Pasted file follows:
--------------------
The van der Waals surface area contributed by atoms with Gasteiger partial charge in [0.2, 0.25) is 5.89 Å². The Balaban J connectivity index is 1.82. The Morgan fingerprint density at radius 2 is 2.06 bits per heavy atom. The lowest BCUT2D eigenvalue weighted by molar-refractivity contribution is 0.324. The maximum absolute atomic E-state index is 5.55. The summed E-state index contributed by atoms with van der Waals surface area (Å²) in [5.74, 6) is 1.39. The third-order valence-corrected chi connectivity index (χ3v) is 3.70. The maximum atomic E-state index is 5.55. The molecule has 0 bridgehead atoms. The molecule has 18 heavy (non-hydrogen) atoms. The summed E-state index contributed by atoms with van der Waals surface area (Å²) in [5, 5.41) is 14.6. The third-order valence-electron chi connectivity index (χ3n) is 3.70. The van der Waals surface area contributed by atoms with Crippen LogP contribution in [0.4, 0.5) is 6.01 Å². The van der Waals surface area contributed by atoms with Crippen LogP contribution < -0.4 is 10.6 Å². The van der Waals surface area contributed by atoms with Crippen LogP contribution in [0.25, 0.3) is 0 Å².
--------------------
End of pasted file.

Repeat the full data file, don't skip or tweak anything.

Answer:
The van der Waals surface area contributed by atoms with Gasteiger partial charge in [0.2, 0.25) is 5.89 Å². The Balaban J connectivity index is 1.82. The Morgan fingerprint density at radius 2 is 2.06 bits per heavy atom. The lowest BCUT2D eigenvalue weighted by molar-refractivity contribution is 0.324. The maximum absolute atomic E-state index is 5.55. The summed E-state index contributed by atoms with van der Waals surface area (Å²) in [5.74, 6) is 1.39. The third-order valence-corrected chi connectivity index (χ3v) is 3.70. The maximum atomic E-state index is 5.55. The molecule has 0 bridgehead atoms. The molecule has 18 heavy (non-hydrogen) atoms. The summed E-state index contributed by atoms with van der Waals surface area (Å²) in [5, 5.41) is 14.6. The third-order valence-electron chi connectivity index (χ3n) is 3.70. The van der Waals surface area contributed by atoms with Crippen LogP contribution in [0.4, 0.5) is 6.01 Å². The van der Waals surface area contributed by atoms with Crippen LogP contribution < -0.4 is 10.6 Å². The van der Waals surface area contributed by atoms with Crippen LogP contribution in [0.25, 0.3) is 0 Å².